In a similar approach, Chen et al. developed hyperbranched PEG (H40-PEG) NPs that were co-loaded with the photothermal dye IR780 and tirapazamine (TPZ), a drug that is activated in hypoxic environments [50]. These NPs were wrapped in a hybrid manner using membranes derived from head and neck squamous cell carcinoma cells (which support homotypic targeting) and RBCs (whose CD47 markers provide immune escape). The membranes were further functionalized with aspartic acid octopeptides (Asp8) that have a high affinity to hydroxyapatite to enable the NPs to target tumors within bones [50]. The membrane-wrapped NPs had a drug loading efficiency of 52% for TPZ and 60.90% for IR780, and the release of TPZ was both pH and irradiation/temperature dependent. Notably, the IR780 allowed not only the production of heat, but also the generation of singlet oxygen, which increased tumor hypoxia to activate the prodrug TPZ. This clever approach proved very effective when evaluated in female BALB/c nude mice bearing WSU-HN6 head and neck squamous cell carcinoma tumors in the right mandible. Ten days after tumor inoculation, mice received an IV injection of NPs or controls, followed by irradiation of the tumor (808 nm, 1 W/cm2, 5 min) on the subsequent two days. After a 1-day rest period, the treatment cycle of NP injection and 2 days of irradiation was repeated. This yielded excellent tumor growth inhibition, as the average weight of tumors excised on day 16 post-treatment initiation in the dual PTT/chemo group was three-fold lighter than that of tumors in the saline control group. A chemotherapy only group (i.e., Asp8-modified membrane-wrapped NPs without irradiation) was not included as a comparison, but the dual PTT/chemo was more effective than PTT alone mediated by bare H40-PEG-IR780 NPs. It was also more effective than dual PTT/chemo mediated by membrane-wrapped NPs without the Asp8 modification, although the difference in efficacy was not statistically significant. Importantly, the dual treatment approach did not destroy the jaw bones, demonstrating the precise nature of this therapy.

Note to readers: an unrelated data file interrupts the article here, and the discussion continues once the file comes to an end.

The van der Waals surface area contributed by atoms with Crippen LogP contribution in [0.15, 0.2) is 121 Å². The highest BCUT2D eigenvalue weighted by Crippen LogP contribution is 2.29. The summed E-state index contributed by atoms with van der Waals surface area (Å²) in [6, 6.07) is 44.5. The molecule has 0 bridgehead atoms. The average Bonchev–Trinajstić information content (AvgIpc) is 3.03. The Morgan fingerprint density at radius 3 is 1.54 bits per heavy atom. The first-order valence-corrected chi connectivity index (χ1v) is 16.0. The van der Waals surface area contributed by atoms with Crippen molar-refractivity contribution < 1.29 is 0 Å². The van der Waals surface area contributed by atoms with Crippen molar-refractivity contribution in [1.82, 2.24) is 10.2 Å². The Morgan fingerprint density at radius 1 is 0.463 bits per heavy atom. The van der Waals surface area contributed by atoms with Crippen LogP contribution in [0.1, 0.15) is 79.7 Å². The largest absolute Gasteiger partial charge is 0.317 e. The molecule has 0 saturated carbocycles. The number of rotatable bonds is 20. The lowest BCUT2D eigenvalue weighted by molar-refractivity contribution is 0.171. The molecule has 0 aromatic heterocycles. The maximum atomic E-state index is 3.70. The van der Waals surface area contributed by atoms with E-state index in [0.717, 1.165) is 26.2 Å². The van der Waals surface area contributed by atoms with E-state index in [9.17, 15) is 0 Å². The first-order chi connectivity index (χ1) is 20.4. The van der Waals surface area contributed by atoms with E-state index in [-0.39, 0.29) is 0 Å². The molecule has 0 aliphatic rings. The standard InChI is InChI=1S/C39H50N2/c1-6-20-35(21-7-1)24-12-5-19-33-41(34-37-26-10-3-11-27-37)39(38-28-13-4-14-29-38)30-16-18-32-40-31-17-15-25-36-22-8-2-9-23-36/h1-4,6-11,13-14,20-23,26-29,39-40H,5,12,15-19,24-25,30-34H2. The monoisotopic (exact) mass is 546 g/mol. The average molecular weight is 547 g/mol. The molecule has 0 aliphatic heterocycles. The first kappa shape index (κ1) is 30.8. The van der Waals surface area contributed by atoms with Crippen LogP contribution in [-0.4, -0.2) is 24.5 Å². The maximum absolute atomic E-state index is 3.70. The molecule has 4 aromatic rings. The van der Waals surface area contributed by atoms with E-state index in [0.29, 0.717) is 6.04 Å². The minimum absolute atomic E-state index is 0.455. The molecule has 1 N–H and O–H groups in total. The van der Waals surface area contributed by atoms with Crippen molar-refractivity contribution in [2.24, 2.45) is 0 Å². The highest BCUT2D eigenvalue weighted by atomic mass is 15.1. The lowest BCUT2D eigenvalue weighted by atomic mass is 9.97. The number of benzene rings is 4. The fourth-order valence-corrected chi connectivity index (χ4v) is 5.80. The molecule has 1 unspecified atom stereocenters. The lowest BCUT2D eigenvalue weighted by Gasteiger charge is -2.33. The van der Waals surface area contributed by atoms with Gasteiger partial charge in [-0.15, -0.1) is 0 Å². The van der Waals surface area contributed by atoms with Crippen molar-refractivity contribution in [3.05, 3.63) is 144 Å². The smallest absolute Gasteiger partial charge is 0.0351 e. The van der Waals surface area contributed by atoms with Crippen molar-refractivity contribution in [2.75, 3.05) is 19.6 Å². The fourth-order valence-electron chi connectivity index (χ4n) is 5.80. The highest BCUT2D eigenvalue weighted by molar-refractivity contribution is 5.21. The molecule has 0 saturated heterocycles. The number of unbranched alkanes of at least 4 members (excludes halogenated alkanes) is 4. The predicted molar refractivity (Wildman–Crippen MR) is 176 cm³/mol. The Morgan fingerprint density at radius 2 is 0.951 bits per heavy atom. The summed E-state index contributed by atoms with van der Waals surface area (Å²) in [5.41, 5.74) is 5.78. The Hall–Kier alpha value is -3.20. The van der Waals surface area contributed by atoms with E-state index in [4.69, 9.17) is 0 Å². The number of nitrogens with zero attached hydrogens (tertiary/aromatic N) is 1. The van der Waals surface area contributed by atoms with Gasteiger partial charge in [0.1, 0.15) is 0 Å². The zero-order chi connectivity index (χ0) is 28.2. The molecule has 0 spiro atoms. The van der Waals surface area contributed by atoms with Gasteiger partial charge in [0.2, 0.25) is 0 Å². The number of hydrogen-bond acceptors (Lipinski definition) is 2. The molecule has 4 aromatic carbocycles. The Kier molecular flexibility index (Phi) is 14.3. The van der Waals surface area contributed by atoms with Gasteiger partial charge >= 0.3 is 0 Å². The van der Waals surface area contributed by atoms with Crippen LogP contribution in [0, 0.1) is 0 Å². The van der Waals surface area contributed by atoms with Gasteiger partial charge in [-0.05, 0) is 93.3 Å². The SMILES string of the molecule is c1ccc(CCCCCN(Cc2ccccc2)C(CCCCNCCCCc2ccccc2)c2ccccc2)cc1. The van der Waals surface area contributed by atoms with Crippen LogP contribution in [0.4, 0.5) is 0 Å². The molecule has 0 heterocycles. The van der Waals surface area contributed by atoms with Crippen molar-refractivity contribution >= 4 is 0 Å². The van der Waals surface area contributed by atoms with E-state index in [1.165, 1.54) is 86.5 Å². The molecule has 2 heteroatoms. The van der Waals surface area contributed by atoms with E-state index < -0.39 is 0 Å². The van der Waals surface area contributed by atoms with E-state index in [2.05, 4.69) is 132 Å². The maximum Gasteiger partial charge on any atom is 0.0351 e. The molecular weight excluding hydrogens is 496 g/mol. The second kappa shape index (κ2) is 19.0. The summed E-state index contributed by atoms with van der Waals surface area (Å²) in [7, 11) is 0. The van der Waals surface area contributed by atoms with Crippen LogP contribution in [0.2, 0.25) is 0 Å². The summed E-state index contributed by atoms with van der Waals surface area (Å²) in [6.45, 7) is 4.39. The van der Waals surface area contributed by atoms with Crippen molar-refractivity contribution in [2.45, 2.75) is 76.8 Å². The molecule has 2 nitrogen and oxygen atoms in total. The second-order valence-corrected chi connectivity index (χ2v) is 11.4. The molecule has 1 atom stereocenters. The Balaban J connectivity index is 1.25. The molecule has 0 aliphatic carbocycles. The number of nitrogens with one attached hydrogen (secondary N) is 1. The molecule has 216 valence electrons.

While the above examples demonstrate the potential of dual PTT/chemo against primary tumors, others have shown the potential of this approach to manage metastatic disease. For example, Su et al. developed PCL NPs loaded with paclitaxel (PTX) that were functionalized with 1,2-dipalmitoyl-sn-glycero-3-phosphocholine (DPPC), a thermally responsive material that would undergo phase transition upon NP heating to allow drug release [95]. The DPPC-modified NPs were wrapped with RBC membranes that were embedded with the NIR dye DiR to enable PTT. The resulting biomimetic NPs had encapsulation efficiency of 98.4% and 96.8% for DiR and PTX, respectively. The antitumor and antimetastatic effect of this platform was tested in female BALB/c mice bearing orthotopic 4T1 breast tumors that spontaneously metastasize to the lungs. Four hours after NP injection, the primary tumors were irradiated (808 nm laser, 3 W/cm2, 5 min), increasing the tumor temperature to 54.6 °C. This treatment was repeated 7 times at a 2-day time interval, which significantly suppressed primary tumor growth and resulted in a remarkably low metastatic rate. While saline-treated mice had an average of 57.6 metastatic nodules in the lung at the end of the study, the dual PTT/chemo group had only 1 metastatic nodule in one lung, indicating an astounding antitumor and antimetastatic effect. This treatment was also more effective against primary tumors and metastasis than PTT or chemotherapy mediated by membrane-wrapped NPs alone, demonstrating the benefits of combining PTT and chemotherapy in a single platform. These observations agree with the findings of Pei et al. who showed that platelet membrane-wrapped PLGA NPs carrying both doxorubicin (DOX) and IR780 could completely ablate subcutaneous 4T1 tumors in BALB/c mice without evidence of tumor recurrence in the 18 days post-treatment study period [51]. Overall, the studies noted here demonstrate the vast potential of biomimetic polymer NPs as mediators of dual PTT/chemotherapy. A final advantage of polymer-based NPs for dual PTT/chemo is that, depending on the specific design, they may also be loaded with contrast agents to support tumor imaging [53]. As image-guided therapy can improve disease elimination, this is an attractive feature of biomimetic polymer NPs.